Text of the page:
Cambridge Google Employees Walkout, Demand Better Policies For Women

Andrew Cummings
November 2, 2018

Yesterday, Google staff staged a walkout, with employees worldwide leaving their places of work in protest.

A report by NewYork Times claims that Google paid a sum of USD90 million as exit package to Android Creator Andy Rubin following a sexual harassment complaint against him.

But the Times uncovered new details, including a reported $90 million exit package that Rubin is said to have been granted when he departed the company. Meanwhile, regular employees who are harassed allegedly have little recourse against powerful higher-ups.

Employees in London and Tokyo, Singapore and Dublin walked out earlier Thursday.

"I know some [female Google employees] have experienced" some type of sexism at the company, he said. It is, at least subjectively, a lot of people.

In a Twitter post highlighting photos of the Dublin walkout, Google employee Karen O'Connell wrote: "Very proud to participate in the #googlewalkout today showing solidarity with my colleagues, fighting for equality and demanding real change".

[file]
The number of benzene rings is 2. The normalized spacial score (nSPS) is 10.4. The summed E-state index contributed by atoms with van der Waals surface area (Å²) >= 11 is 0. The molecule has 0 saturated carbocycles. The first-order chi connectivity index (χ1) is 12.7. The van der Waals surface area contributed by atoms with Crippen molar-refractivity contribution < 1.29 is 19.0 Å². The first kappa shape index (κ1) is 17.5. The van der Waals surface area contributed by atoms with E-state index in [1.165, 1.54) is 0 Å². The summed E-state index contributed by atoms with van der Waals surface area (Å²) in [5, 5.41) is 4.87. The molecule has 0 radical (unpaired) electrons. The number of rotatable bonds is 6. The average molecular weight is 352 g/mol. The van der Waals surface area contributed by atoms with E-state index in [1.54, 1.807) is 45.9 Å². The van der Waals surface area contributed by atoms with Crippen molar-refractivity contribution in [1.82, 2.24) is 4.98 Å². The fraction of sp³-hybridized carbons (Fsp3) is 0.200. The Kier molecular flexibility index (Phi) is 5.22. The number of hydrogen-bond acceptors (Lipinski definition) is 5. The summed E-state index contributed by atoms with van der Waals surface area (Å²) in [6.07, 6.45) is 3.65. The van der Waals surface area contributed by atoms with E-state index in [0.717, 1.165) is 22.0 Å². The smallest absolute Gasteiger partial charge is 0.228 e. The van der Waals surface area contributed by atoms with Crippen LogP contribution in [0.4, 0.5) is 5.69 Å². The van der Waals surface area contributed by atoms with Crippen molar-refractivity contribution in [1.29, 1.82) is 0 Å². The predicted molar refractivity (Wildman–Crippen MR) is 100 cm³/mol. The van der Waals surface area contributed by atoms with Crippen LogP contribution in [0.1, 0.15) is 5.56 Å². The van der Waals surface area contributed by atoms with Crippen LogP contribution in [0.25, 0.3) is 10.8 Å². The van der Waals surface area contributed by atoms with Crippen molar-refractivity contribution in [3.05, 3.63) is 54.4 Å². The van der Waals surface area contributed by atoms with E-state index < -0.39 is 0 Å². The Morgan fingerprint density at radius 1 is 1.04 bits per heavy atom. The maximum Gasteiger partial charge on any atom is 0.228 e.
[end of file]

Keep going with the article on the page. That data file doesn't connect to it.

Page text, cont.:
Google CEO Sundar Pichai has voiced his support for the walkouts.

The same report also disclosed allegations of sexual misconduct by other executives, including Richard DeVaul, a director at the same Google-affiliated lab that created far-flung projects such as self-driving cars and internet-beaming balloons.

But it was revealed by the Times that Google executives asked for Rubin's resignation after an employee accused Rubin of sexual misconduct, specifically that he coerced the female employee to perform oral sex.

"We don't want to feel that we're unequal or we're not respected anymore", Claire Stapleton, a product marketing manager at YouTube who helped call for the walkout, told The NY Times.

"I'm protesting against harassment, bullying, and a culture in which we are supporting our executives when junior employees make a claim against the company", Nadia said. DeVaul was initially allowed to keep his job, but resigned when the Times article was published.

An end to forced arbitration was also an important issue raised by the protesting group.

"Over the past two years, we have terminated 48 people, including 13 senior managers and above for sexual harassment", Pichai noted in his email. "I feel it as well, and I am fully committed to making progress on an issue that has persisted for far too long in our society. and, yes, here at Google, too".

Other demands included a uniform process for reporting sexual misconduct anonymously across the company and increased powers for Google's chief diversity officer. "We are taking their feedback so we can turn these ideas into action".

Other reports by iNewsToday